After a volatile May, wool prices in U.S. dollar terms were relatively flat in June, according to reports from the Australian Wool Exchange, allowing the 2013-2014 selling season to end on a quiet note.
Much of the prior month’s price declines were a result of tighter credit by banks in China, which reduced that country’s buying power. Lack of Chinese demand continued to be felt in June, as relatively weak demand resulted in low volume and small price moves.
The Eastern Market Index finished the month down 0.4% to $4.36 per pound, and has fallen 3 percent compared to the same week last year.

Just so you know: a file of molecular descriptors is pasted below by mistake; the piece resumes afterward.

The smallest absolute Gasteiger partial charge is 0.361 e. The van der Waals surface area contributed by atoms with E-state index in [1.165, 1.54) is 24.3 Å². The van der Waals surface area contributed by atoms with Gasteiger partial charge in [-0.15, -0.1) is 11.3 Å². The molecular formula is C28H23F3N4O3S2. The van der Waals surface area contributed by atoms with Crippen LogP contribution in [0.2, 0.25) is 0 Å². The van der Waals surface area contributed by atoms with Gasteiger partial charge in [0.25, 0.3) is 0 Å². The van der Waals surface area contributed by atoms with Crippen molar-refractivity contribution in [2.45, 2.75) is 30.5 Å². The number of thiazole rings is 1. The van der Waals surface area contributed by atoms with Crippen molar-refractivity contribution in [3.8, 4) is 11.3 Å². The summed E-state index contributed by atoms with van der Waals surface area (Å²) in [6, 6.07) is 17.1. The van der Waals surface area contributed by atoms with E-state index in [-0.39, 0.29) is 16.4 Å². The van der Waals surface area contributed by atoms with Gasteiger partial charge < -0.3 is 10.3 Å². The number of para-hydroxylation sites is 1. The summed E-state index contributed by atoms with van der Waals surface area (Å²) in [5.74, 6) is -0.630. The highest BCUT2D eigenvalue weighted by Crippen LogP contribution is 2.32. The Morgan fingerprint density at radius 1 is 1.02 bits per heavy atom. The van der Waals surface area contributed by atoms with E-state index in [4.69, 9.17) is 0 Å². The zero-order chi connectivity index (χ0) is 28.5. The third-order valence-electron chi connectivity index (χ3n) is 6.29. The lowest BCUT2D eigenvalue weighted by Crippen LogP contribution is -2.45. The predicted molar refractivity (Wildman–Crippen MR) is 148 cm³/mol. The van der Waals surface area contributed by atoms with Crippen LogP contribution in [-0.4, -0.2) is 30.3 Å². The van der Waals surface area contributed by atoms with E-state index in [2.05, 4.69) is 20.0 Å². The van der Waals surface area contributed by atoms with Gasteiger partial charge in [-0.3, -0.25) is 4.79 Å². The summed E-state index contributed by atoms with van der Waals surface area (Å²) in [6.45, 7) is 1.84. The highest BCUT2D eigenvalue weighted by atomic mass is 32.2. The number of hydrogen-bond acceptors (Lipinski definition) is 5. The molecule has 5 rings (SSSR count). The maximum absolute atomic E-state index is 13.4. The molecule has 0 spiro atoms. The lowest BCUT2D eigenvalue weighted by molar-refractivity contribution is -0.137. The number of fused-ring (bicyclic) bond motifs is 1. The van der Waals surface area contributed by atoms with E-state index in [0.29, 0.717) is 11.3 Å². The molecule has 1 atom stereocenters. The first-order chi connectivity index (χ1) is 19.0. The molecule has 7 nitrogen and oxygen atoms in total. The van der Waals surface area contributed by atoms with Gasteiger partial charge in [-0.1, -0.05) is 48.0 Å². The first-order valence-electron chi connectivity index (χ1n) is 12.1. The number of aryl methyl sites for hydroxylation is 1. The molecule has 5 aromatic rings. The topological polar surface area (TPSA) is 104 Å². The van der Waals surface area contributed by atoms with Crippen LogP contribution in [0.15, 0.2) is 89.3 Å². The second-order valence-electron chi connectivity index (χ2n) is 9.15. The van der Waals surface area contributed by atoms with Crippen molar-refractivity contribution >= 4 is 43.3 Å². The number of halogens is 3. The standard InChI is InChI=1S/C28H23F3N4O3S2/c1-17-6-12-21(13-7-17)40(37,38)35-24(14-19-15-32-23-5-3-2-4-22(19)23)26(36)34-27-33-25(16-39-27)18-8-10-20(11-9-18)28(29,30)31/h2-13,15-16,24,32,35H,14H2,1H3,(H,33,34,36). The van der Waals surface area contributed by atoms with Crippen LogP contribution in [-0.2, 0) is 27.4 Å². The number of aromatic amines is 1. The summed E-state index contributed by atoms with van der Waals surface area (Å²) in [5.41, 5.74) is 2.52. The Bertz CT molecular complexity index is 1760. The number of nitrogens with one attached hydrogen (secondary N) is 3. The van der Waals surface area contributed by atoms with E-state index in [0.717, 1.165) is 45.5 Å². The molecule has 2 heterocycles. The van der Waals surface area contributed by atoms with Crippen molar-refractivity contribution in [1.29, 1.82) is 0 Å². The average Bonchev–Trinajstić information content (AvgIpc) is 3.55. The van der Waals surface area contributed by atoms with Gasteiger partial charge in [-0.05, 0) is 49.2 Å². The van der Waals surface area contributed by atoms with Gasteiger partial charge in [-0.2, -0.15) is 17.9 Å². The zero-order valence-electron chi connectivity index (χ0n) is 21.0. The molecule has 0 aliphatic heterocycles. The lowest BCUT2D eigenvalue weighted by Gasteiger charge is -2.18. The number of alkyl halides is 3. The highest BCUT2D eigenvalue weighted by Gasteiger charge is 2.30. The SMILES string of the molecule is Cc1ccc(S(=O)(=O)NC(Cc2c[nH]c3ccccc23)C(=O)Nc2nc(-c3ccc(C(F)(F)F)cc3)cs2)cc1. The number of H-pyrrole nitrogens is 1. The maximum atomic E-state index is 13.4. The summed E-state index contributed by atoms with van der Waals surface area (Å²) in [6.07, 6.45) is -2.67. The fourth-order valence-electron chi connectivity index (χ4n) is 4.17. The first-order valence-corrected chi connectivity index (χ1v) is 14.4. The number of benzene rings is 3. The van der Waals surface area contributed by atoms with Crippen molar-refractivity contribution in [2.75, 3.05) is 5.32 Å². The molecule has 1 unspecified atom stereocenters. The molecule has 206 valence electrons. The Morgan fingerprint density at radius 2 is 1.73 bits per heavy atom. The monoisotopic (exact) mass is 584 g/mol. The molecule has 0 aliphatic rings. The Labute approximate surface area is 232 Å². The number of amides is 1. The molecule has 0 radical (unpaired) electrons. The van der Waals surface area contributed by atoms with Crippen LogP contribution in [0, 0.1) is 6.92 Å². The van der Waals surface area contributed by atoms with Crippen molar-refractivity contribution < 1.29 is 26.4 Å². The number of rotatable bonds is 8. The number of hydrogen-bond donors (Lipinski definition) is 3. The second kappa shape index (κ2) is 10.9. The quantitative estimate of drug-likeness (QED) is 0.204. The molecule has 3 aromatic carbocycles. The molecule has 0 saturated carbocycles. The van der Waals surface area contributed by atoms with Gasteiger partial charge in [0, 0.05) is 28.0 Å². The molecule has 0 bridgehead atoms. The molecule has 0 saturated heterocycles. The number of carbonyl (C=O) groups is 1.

The 2013-2014 selling season, though officially over, unofficially wraps up in another two weeks. It can be best described as having had a strong early surge in late August 2013 followed by steady price declines through April that bottomed out in May.
An increasing supply of fine Merino counts throughout the year, presumably in response to healthier high-end businesses in Europe, Japan and the U.S., caused price pressure at the better end of the market. However, many feel that the Merino prices have bottomed out, setting the stage for a healthier balance going into next season.